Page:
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Parshat Pinchas

07/22/2022 02:06:40 PM

Jul22

Rabbi Hearshen

It’s imperative that each of us struggle with the Torah. We each need to take notice of the items that make us squirm and feel uncomfortable. Ultimately, we need to simply accept that discomfort, and at other times we need to accept that this discomfort is something that pushes us to look at parts of the Torah in radically new ways. Take this week’s Torah portion, Pinchas. In order to better understand the opening words of the Torah portion, we need to look back at last week’s portion and the ending. Parshat Balak ended with an episode where a group of men were seduced by women from another nation, Moab. This was wicked in the eyes of the community and in the eyes of God. It ended when one Israelite man and one Moabite woman went into a tent and were followed by Pinchas who killed them both. This week’s portion, Pinchas, begins with God making a covenant of peace with Pinchas. At first glance, it could be seen as a reward for Pinchas’ vigilante justice. At second glance, one should ask why the covenant being given to a man who demonstrated such violence is a covenant of peace. Is religious fanaticism something to be proud of or something to be afraid?

When the Taliban destroyed the statues of Buddha of Bamiyan, we were horrified and thought such things could never happen in the modern world. We have been horrified as ISIS destroyed ancient and sacred religious articles in areas of Iraq and in Syria. All of these are awful and all of them are acts of religious fanatics and zealots. When Baruch Goldstein murdered Muslims at prayer in Hebron, he did so claiming religious rationale. When Yigal Amir murdered PM Yitzhak Rabin, the same ugly religious explanation was given. Each of these examples is extreme and something all people of conscience can agree are wrong. At the same time, we need to recognize not all acts of zealotry are on such a big scale. We need to see religious violence is bad in all shapes and sizes.

The Western Wall in Israel recently became a site of disharmony and ugliness rather than unity and beauty. American Jewish boys and girls had traveled to Israel to celebrate becoming bar/bat mitzvahs. They went to the egalitarian area of the Western Wall to read Torah and participate in services. While they were there, a group of ultra-Orthodox Jews came to disrupt and intimidate those in attendance. They tore up siddurim and called the worshippers Nazis while also blowing whistles and doing all they could to interrupt the services. This wasn’t the first time such a thing happened. The Western Wall, the birthright of all Jews, has seen far too many episodes of hostility. The Western Wall has witnessed far too much violence and it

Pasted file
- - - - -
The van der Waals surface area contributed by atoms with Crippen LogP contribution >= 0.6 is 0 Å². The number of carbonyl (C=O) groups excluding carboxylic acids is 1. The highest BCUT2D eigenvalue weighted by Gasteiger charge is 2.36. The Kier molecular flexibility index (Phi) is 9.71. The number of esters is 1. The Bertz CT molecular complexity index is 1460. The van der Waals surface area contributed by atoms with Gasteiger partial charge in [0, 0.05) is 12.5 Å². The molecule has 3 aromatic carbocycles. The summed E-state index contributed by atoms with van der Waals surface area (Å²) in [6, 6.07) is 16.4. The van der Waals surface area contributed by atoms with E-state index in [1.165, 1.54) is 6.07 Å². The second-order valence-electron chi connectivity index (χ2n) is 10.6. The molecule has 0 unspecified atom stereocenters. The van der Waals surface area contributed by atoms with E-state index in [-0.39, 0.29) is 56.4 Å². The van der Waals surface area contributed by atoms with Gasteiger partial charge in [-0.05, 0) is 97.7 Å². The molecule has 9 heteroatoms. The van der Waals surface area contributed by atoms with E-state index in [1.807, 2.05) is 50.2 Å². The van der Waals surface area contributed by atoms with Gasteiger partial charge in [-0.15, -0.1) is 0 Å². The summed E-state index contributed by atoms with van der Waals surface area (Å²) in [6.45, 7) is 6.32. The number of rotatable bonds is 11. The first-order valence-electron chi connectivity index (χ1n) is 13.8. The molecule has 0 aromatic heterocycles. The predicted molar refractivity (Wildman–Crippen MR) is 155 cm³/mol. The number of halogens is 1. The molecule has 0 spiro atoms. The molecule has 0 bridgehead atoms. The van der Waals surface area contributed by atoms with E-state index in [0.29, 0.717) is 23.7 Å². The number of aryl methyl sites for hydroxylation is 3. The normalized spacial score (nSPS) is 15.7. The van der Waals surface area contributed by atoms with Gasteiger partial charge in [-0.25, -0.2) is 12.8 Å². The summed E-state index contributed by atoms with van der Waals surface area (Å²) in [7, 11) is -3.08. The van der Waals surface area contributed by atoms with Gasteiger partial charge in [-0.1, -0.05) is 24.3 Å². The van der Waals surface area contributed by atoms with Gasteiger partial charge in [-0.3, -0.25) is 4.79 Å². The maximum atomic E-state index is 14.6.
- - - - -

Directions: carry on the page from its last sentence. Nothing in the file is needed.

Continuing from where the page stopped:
must stop.

It’s important to point out the Western Wall many of us have visited is funded by the Israeli government. The government oversees the security of the wall and its visitors. It ensures there are Sifrei Torah scrolls, prayer books, kippot and everything else needed for prayer. The entity in charge of the wall is called The Western Wall Heritage Foundation and operates under the auspices of the office of the Prime Minister of Israel. All prayer conducted at the Western Wall is required to be Orthodox. There is no middle ground and no allowance made for anyone at the Western Wall. A bit down the wall is Robinson’s Arch, where egalitarian and non-Orthodox prayer is allowed. This is not funded by the State and is not governed by one singular body. It does not have Sifrei Torah scrolls nor does it have prayer books. It exists for those of us who want to pray in a manner outside of the Orthodox one of the Western Wall.

In the eyes of the zealot, the world must look like what they want it to look like. In the eyes of the fanatic, the world is only large enough for those who think and behave alike. In the eyes of the extremist, everyone must pray and observe in the same fashion. But that’s not the way we as Jews are intended to behave or think. We’re called upon to see multiple faces to the Torah. We’re called upon to see disputes as sacred and not as weak. We’re called upon to acknowledge there are multiple ways to see the world. So to return to Pinchas, how do we live with his “reward” being a “covenant of peace?” It was given to Pinchas because when a person is filled with rage and anger at others, they’re unable to feel whole and complete and God wanted to diminish the rage within Pinchas.

We need to find a way to see that differences of practice and philosophy don’t weaken us, but rather they build us up. We need to find a way to see that when we’re unified in our diversity, we’re so much stronger. As we complete the first of the three weeks that commemorate the tragedy of the destruction of the two Temples in Jerusalem, we would do well to remember the Temples were destroyed because of baseless hatred and our inability to care enough about each other. As a world Jewish community, we must demand more and better from ourselves. We must look for a path forward that brings us together and honors our differences.

Thu, August 11 2022 14 Av 5782